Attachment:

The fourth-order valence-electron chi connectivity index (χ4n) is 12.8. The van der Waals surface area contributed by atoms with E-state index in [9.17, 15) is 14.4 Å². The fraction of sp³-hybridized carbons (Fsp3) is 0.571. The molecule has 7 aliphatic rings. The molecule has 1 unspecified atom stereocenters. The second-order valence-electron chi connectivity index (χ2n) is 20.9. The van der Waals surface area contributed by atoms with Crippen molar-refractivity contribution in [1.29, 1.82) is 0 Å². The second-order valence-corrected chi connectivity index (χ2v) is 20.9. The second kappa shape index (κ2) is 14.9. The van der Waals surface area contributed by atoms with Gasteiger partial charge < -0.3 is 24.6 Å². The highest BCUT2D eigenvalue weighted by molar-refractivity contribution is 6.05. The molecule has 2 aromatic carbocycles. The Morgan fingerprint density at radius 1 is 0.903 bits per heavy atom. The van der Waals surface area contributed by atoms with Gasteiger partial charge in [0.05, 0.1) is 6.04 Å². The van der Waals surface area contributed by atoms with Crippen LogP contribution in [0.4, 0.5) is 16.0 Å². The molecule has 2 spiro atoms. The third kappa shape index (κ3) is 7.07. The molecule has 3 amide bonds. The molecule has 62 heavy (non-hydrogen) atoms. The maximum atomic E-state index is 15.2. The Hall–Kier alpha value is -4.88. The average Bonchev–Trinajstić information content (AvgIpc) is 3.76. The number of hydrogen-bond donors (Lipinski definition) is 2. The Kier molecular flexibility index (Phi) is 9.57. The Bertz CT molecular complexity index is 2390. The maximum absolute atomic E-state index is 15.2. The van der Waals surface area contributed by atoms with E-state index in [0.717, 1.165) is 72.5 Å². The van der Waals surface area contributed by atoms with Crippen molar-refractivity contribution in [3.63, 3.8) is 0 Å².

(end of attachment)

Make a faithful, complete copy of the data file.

The fourth-order valence-electron chi connectivity index (χ4n) is 12.8. The van der Waals surface area contributed by atoms with E-state index in [9.17, 15) is 14.4 Å². The fraction of sp³-hybridized carbons (Fsp3) is 0.571. The molecule has 7 aliphatic rings. The molecule has 1 unspecified atom stereocenters. The second-order valence-electron chi connectivity index (χ2n) is 20.9. The van der Waals surface area contributed by atoms with Crippen molar-refractivity contribution in [1.29, 1.82) is 0 Å². The second-order valence-corrected chi connectivity index (χ2v) is 20.9. The second kappa shape index (κ2) is 14.9. The van der Waals surface area contributed by atoms with Gasteiger partial charge < -0.3 is 24.6 Å². The highest BCUT2D eigenvalue weighted by molar-refractivity contribution is 6.05. The molecule has 2 aromatic carbocycles. The Morgan fingerprint density at radius 1 is 0.903 bits per heavy atom. The van der Waals surface area contributed by atoms with Gasteiger partial charge in [0.05, 0.1) is 6.04 Å². The van der Waals surface area contributed by atoms with Crippen LogP contribution in [0.4, 0.5) is 16.0 Å². The molecule has 2 spiro atoms. The third kappa shape index (κ3) is 7.07. The molecule has 3 amide bonds. The molecule has 62 heavy (non-hydrogen) atoms. The maximum atomic E-state index is 15.2. The Hall–Kier alpha value is -4.88. The average Bonchev–Trinajstić information content (AvgIpc) is 3.76. The number of hydrogen-bond donors (Lipinski definition) is 2. The Kier molecular flexibility index (Phi) is 9.57. The Bertz CT molecular complexity index is 2390. The maximum absolute atomic E-state index is 15.2. The van der Waals surface area contributed by atoms with E-state index in [0.717, 1.165) is 72.5 Å². The van der Waals surface area contributed by atoms with Crippen molar-refractivity contribution in [3.63, 3.8) is 0 Å².